JULY 20 — As Malaysia and the Philippines consider plain packaging for cigarettes, following its introduction in Singapore at the start of the month, Australia releases data that confirms the controversial policy has failed to transform the country’s smoking rates for the better.
The Australian Institute of Health and Welfare (AIHW) released the 2019 National Drug Strategy Household Survey (NDSHS) this week. This survey has become a vital indicator of the performance of government health policies, including tobacco control. Previous surveys were carried out in 2010 before plain packaging for tobacco products was introduced, in 2013, the year following its introduction (along with other measures, including tax increases), and again in 2016.
The data shows that, prior to 2012, the per centage of daily smokers in Australia was in long-term, steady decline (a rate of 0.46 per cent annually for 20+ years). After plain packaging was introduced, this annual rate of decline slowed by almost a half to just 0.26 per cent between 2013 and 2019.
Moreover, the proportion of smokers planning to quit has not changed since plain packaging was introduced. Three in 10 smokers have no interest in quitting, the same percentage (30 per cent) as in 2010. Rather than this costly eight-year experiment, the Australian government would have been better off doing nothing at all.
More people are now using e-cigarettes (which, curiously, Australian and Malay authorities see as a bad thing). Between 2016 and 2019, the proportion of people who had ever used e-cigs or vapes rose from 8.8 per cent to 11.3 per cent (e-cigarette data was not collected prior to 2016).
Overall, there is no evidence in this report that plain packaging is making any positive change to the number of people who smoke in Australia, the only market for which longer-term data exists on the policy.
In fact, the country is in a worse position now than it was prior to when plain packaging and other punitive measures were introduced. The proportion of smokers using illicit, unbranded loose tobacco has increased by 37 per cent (10.5 per cent in 2010 to 14.4 per cent in 2019). Meanwhile, overall consumption of illegal tobacco products (including unbranded loose tobacco, along with contraband and counterfeit items) has risen by a whopping 80 per cent (from 11.5 per cent in 2012 to 20.7 per cent in 2019) and is now at a record level, according to a recent KPMG study.
Since Australia introduced plain packaging, its failure to deter smokers has been under-reported; in fact, it has been promoted as a legitimate measure to discourage smoking. The World Trade Organisation appellate body has indeed ruled that plain packaging in Australia is a legal measure, but that doesn’t mean that it is effective, or right, or that any other government would be wise to copy it. The data clearly suggests otherwise.
What the AIHW report has shown (yet again) is that plain packaging remains a flawed idea that is proving unsuccessful. Yet, it is being unwisely adopted by countries following in Australia’s footsteps. In the case of Malaysia, where at least six out of every 10 cigarettes smoked are illegal (making it the #1 market for illegal tobacco worldwide), it is especially ill-advised; do we really want to make the situation worse?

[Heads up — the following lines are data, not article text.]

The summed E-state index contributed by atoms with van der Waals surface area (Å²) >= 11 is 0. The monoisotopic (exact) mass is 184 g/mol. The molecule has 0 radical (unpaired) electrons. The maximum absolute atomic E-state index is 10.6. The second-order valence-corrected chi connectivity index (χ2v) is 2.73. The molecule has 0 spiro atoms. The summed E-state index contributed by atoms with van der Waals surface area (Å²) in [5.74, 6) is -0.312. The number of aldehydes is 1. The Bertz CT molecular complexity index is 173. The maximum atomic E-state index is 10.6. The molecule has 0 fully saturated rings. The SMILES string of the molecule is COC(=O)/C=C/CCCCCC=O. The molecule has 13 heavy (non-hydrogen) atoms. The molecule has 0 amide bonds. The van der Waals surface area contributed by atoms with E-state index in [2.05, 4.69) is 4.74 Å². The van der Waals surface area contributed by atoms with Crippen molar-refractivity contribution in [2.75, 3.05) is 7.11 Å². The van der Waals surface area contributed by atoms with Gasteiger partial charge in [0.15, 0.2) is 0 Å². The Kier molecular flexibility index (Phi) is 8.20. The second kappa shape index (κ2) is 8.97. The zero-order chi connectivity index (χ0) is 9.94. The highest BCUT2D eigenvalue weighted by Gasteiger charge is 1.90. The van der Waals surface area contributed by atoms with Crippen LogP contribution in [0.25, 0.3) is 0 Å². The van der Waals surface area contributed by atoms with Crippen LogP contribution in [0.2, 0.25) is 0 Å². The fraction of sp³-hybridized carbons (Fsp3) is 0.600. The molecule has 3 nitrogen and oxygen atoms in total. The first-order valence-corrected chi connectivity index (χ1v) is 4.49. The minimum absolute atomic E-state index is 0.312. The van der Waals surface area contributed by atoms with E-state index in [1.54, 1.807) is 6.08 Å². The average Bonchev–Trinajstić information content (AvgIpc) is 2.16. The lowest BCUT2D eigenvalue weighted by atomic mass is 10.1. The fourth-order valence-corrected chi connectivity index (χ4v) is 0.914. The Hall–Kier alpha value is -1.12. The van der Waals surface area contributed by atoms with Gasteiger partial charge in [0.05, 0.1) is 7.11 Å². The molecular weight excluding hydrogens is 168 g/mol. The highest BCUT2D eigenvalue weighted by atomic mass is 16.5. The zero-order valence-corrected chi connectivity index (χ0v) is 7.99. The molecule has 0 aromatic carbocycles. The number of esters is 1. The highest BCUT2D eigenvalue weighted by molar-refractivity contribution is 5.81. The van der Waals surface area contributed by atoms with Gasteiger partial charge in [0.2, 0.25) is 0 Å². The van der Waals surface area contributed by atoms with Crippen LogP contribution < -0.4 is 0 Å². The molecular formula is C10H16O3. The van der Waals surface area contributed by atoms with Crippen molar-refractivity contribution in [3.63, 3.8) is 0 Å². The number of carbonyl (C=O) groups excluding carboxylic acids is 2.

This report should be the final nail in the coffin for plain packaging and an opportunity for governments to consider credible alternatives, including the legalisation and promotion of e-cigarettes containing nicotine. There is increasing and convincing evidence that vaping has the potential to reduce health risks associated with smoking. Public Health England states that it is at least 95 per cent less harmful than cigarette smoke and can help at least 20,000 smokers to quit every year.
In spite of this, the Australian government recently announced a ban on the importation of e-cigarette fluid containing nicotine. If the ban is introduced in January 2021, the estimated 450,000 vapers in Australia will either be turned into criminals (forced to find their products on the black-market), or they will likely revert to smoking; yet another example of the government’s shortsighted, abstinence-only, “quit or die” approach.
Governments must make it easier for smokers to quit, not harder. And yet, in Malaysia, as in Australia, it is still a criminal offence to buy, possess, or use e-cigarettes containing nicotine. Perpetrators face hefty fines and even prison time. Instead of permitting and encouraging vaping, Malaysia and the Philippines are, in effect, abandoning smokers to die or become criminals, when they should be supporting their efforts to quit.
Unlike cigarettes, vapes don’t release tar and carcinogens through combustible tobacco. They turn nicotine solution into vapour, offering smokers a satisfying alternative, while mimicking the action of smoking and without exposure to dangerous toxins.
Policymakers in South-east Asia should think twice and draw their own conclusions on the Australian experiment, including its negative consequences, rather than simply jumping on this questionable World Health Organisation bandwagon.
* This is the personal opinion of the writer or publication and does not necessarily represent the views of Malay Mail.